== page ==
The Sunshine Coast Weavers and Spinners Guild became the first Western Canada affiliate member of Fibreshed in May of 2013. “Local dyes were already playing a role within our Guild with Mushroom Annie's palette of Forest Hues along with Heather Apple's gift to our Guild as our very own 'Botanical Alchemist,' [as a skilled natural dyer]” says Deanna Pilling, the driving force behind the Sunshine Coast Fibreshed.

Natural dyes play a very important role in the ethos of Fibreshed, as they bring out the unique colour palate of each bioregion. For the Sunshine Coast, Lobster Rose was put forward as being a real beauty of the coastal rain forest. Deriving from the Lobster mushroom, Anne Harmer (aka Mushroom Annie) describes it as being “most generous with its colour, giving red, rose, peach and pink over many successive dyebaths.”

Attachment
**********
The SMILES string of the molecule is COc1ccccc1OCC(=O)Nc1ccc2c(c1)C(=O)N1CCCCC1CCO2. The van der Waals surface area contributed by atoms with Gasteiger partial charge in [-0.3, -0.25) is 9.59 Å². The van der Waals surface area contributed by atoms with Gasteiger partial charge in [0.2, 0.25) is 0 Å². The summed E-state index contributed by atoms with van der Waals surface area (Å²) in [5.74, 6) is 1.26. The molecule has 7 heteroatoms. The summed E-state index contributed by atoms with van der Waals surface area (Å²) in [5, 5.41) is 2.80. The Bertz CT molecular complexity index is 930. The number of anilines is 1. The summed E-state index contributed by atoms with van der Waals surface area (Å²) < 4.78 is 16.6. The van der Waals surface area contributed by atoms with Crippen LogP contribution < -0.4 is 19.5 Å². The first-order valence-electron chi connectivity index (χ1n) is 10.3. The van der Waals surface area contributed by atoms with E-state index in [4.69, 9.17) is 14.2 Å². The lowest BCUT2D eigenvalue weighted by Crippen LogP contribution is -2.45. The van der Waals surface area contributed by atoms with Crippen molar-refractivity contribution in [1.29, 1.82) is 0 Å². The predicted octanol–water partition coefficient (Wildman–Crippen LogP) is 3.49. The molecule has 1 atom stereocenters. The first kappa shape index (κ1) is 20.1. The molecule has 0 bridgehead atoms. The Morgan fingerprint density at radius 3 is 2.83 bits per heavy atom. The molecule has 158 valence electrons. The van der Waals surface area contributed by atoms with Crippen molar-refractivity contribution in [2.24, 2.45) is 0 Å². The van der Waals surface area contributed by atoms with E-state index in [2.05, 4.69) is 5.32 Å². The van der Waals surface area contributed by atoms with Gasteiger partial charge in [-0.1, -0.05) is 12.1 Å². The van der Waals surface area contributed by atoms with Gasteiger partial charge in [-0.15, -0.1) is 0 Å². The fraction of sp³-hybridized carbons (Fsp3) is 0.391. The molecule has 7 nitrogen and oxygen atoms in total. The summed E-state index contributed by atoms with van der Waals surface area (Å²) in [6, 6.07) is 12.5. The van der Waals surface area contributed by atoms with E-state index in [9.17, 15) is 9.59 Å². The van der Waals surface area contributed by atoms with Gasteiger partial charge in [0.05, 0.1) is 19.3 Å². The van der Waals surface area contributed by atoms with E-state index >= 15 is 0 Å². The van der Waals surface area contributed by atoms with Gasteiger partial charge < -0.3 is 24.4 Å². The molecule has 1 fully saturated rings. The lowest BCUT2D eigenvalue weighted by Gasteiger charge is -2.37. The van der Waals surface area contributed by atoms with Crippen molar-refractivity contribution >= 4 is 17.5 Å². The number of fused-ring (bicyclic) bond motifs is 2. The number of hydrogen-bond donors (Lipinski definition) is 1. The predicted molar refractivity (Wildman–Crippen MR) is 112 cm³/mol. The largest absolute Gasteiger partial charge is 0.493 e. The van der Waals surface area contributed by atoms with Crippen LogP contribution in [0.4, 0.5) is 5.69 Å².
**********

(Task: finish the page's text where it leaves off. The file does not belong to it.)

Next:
Pilling’s motivation for organizing the fibreshed came from a “CONSERVE-atism, which in my advancing years, has increased and now has little to do with maintaining the status quo, but rather with preserving what is best about the past, [and] drew me into Rebecca's vision for a gentler world.”

Furthermore, she states, “disconnection from local fibres, dyes and the handmade life has taken away much from each of our own personal histories and cultures. The fibreshed could become that conduit of re-connection to all that we still treasure today.”

Upper Canada Fibreshed

In Southern Ontario, co-founders of the Upper Canada Fibreshed (covering a 400-km radius from Toronto), Jennifer Osborn and myself are looking at fashion and more, including household wares such as carpets, insulation and other durable textiles that would be better suited to the coarse wool available. That is, until flax (linen) and  hemp, which were historically grown in the region, make a comeback and are a viable alternative for next-to-skin uses.